The relationship between compliance and compulsion, and dynamics of diversion, in child welfare decision making

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This article explores the relationship between (parental) compliance and (child) compulsion, within the wider dynamics of diversion, in child welfare decision making. It examines how notions of parental compliance can be used by decision makers to distinguish between compulsory and voluntary forms of state intervention in children's and families' lives. The article focusses on Scotland as a case study by drawing on empirical findings from a qualitative investigation into gatekeeping decision making in the children's hearings system, which found that notions of parental compliance are significant to decisions about whether to bring children within the statutory child protection system in practice. Key findings on parental cooperation, engagement and acceptance are conceptualised as forms of 'compliance', linked to the existing international evidence base, and analysed in terms of state power and coercion, parental stigma and resistance in child protection processes. The relationship between parental compliance and child compulsion is scrutinised, in light of the procedural peculiarities of the Scottish system and wider proliferation of diversionary strategies aimed at reducing the numbers of children being drawn into formal child protection processes. The conclusion is that positive parental compliance may support diversion from involuntary child protection processes but there should be limits to reliance on negative conceptions of non-compliance to support direction into the statutory system.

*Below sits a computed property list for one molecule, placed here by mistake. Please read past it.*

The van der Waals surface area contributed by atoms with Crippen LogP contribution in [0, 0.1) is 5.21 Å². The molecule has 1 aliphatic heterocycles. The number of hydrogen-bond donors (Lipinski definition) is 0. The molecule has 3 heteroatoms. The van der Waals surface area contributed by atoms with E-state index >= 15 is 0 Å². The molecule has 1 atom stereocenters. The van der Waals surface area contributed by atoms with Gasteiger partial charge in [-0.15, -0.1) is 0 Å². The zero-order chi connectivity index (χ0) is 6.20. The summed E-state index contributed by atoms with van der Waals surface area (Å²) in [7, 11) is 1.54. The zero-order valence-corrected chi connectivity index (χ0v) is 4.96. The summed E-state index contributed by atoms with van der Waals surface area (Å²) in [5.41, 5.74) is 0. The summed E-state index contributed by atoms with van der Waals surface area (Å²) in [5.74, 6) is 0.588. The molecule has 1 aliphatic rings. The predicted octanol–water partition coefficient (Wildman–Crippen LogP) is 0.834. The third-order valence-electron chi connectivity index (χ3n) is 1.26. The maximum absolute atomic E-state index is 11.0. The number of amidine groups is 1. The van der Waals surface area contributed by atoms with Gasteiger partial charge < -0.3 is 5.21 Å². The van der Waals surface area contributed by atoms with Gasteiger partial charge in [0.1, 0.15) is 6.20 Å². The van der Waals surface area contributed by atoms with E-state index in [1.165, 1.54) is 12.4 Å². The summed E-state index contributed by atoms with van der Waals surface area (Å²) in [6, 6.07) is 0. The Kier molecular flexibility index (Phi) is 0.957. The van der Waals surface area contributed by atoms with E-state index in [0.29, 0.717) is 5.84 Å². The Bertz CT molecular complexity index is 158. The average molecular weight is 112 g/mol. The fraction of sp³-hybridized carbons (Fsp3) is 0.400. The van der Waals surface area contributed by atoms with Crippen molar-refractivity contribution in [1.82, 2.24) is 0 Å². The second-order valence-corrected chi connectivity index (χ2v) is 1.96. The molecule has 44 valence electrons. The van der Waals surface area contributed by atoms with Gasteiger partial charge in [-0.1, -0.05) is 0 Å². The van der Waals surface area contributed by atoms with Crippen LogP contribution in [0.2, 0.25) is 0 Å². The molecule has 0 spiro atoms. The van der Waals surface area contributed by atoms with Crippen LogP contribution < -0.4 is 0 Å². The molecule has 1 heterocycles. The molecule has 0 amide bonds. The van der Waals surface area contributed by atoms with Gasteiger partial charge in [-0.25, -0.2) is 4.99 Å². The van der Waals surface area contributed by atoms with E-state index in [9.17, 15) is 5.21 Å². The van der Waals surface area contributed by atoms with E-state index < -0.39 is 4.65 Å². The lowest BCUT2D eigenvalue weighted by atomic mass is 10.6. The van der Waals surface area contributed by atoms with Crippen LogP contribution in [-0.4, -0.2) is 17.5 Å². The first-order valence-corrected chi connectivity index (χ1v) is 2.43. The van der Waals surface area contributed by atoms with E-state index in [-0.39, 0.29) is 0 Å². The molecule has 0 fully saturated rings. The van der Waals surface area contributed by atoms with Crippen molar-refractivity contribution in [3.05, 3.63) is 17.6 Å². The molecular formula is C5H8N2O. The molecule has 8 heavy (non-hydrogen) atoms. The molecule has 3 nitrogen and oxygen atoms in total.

Original languageEnglish
Article numberebac035
Number of pages18
JournalInternational Journal of Law, Policy and the Family
Issue number1
Publication statusPublished - 17 Jan 2023


  • compliance
  • compulsion
  • dynamics of diversion
  • child welfare
  • decision making
  • Scottish system
  • Scotland
  • child protection


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